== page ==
LTC can be emotionally difficult for a lot of patients. They may be afraid, upset, and even a little angry. There’s a loss of agency that comes with needing long-term care. 

This is where LTC nurses provide knowledge, support, and guidance. A part of your job may be providing a shoulder to cry on or a pillar of strength to draw from. 


Is LTC Nursing Different Than Hospice Care?

Long-term care nurses provide care for patients who may live several years, or longer, under care. Patient care plans are designed with long-term treatment goals in mind. 

Hospice care provides care for patients diagnosed with 6 months or less to live. The medical plans for hospice patients are geared toward palliative and end-of-life care.


Where Do Long-Term Care Registered Nurses Find Travel Assignments?

Facilities where long-term care travel nurses may be needed are:

  • Rehabilitation facilities
  • Nursing homes
  • Memory care facilities
  • Assisted living facilities
  • Private residences


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Are LTC Travel Nurses in High Demand?

Due to the ongoing nursing shortage, the demand for nurses will continue to grow.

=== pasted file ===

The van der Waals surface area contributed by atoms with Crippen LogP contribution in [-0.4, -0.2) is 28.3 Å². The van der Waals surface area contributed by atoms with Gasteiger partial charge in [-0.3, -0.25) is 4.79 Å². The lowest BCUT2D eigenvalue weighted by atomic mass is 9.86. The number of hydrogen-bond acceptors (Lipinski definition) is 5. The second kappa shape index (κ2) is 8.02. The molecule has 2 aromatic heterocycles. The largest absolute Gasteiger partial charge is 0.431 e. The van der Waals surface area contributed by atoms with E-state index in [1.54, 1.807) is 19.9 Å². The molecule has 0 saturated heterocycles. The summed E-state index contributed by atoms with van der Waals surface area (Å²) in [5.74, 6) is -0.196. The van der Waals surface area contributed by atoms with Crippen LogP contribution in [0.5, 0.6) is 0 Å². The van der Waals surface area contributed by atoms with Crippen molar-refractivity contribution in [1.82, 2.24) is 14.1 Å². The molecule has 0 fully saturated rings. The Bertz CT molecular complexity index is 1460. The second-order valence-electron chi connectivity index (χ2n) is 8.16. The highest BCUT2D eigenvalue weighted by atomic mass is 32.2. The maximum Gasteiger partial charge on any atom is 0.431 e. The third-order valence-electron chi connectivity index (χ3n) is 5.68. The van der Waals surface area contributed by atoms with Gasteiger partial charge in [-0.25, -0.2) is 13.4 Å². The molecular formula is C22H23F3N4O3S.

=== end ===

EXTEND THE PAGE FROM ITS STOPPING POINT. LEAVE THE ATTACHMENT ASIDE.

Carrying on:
Based on predictions of the U.S. Bureau of Labor Statistics, 203, 200 openings for nurses a year will be needed until 2031. 

Long-term care nursing will see a significant spike in demand due to age-related population issues. People are living longer, while fewer children are being born. The US Census Bureau predicts that by 2030 people over the age of 65 will outnumber children for the first time in U.S. history.  

Due to the pandemic, long-term care nursing suffered a significant blow as nurses fled the long-term care field. 

The significant loss of long-term care patients due to COVID-19 caused long-term care nurses to leave bedside nursing for work that was less emotionally demanding. Long-term care facilities have had trouble rebuilding the population of nurses so they have begun to outsource work via travel nurses. 

Long-term travel nurses are in high demand in:

  • California: 99,956 nursing home residents in the state
  • Texas: 90,708 nursing home residents in the state
  • New York: 89,775 nursing home residents in the state
  • Pennsylvania: 72,519 nursing home residents in the state


How To Find LTC Travel Assignments

Navigating the ins and outs of long-term care registered nurse assignments can be complex and confusing. That’s why Trusted Nurse Staffing has partnered with Pronto to allow you to easily search for assignments as an LTC travel nurse. 

Check out the Pronto app today to find the perfect assignment for you. 


long term care registered nurse travel assignments


Education Requirements for Long-Term Care Travel Nurses

Long-term care nurses have the same educational background as other RNs. It is required that you have an associate’s degree in nursing (AIN) or a bachelor’s degree in nursing (BIN). Most employers prefer to hire nurses with BINs.